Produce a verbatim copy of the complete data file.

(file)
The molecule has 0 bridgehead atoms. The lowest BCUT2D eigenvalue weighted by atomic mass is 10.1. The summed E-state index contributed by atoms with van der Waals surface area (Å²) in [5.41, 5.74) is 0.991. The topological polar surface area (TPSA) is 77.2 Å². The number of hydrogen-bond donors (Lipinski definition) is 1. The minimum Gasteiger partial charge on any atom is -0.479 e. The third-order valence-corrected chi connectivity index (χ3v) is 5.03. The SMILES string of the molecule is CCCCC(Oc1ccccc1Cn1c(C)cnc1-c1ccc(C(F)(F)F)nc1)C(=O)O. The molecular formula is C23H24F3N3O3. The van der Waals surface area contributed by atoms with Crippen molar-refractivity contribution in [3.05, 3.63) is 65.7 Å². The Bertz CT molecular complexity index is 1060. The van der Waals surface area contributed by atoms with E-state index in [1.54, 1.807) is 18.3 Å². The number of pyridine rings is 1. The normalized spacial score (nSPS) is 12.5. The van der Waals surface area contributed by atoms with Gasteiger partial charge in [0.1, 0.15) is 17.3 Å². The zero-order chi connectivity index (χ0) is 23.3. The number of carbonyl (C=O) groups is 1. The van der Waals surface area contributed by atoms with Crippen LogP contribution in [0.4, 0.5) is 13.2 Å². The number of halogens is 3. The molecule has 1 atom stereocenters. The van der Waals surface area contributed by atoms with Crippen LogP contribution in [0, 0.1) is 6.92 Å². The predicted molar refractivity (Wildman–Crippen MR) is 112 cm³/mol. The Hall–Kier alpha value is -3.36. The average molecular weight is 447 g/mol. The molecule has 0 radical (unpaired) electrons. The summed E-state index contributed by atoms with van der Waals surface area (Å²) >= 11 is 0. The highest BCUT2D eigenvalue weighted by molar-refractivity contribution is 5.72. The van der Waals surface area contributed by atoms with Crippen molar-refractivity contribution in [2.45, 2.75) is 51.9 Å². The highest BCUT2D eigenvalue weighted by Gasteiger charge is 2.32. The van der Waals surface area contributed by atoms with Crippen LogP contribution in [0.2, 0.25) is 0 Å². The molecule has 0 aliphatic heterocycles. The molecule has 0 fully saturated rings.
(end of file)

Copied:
The molecule has 0 bridgehead atoms. The lowest BCUT2D eigenvalue weighted by atomic mass is 10.1. The summed E-state index contributed by atoms with van der Waals surface area (Å²) in [5.41, 5.74) is 0.991. The topological polar surface area (TPSA) is 77.2 Å². The number of hydrogen-bond donors (Lipinski definition) is 1. The minimum Gasteiger partial charge on any atom is -0.479 e. The third-order valence-corrected chi connectivity index (χ3v) is 5.03. The SMILES string of the molecule is CCCCC(Oc1ccccc1Cn1c(C)cnc1-c1ccc(C(F)(F)F)nc1)C(=O)O. The molecular formula is C23H24F3N3O3. The van der Waals surface area contributed by atoms with Crippen molar-refractivity contribution in [3.05, 3.63) is 65.7 Å². The Bertz CT molecular complexity index is 1060. The van der Waals surface area contributed by atoms with E-state index in [1.54, 1.807) is 18.3 Å². The number of pyridine rings is 1. The normalized spacial score (nSPS) is 12.5. The van der Waals surface area contributed by atoms with Gasteiger partial charge in [0.1, 0.15) is 17.3 Å². The zero-order chi connectivity index (χ0) is 23.3. The number of carbonyl (C=O) groups is 1. The van der Waals surface area contributed by atoms with Crippen LogP contribution in [0.4, 0.5) is 13.2 Å². The number of halogens is 3. The molecule has 1 atom stereocenters. The van der Waals surface area contributed by atoms with Crippen LogP contribution in [0, 0.1) is 6.92 Å². The predicted molar refractivity (Wildman–Crippen MR) is 112 cm³/mol. The Hall–Kier alpha value is -3.36. The average molecular weight is 447 g/mol. The molecule has 0 radical (unpaired) electrons. The summed E-state index contributed by atoms with van der Waals surface area (Å²) >= 11 is 0. The highest BCUT2D eigenvalue weighted by molar-refractivity contribution is 5.72. The van der Waals surface area contributed by atoms with Crippen molar-refractivity contribution in [2.45, 2.75) is 51.9 Å². The highest BCUT2D eigenvalue weighted by Gasteiger charge is 2.32. The van der Waals surface area contributed by atoms with Crippen LogP contribution in [0.2, 0.25) is 0 Å². The molecule has 0 aliphatic heterocycles. The molecule has 0 fully saturated rings.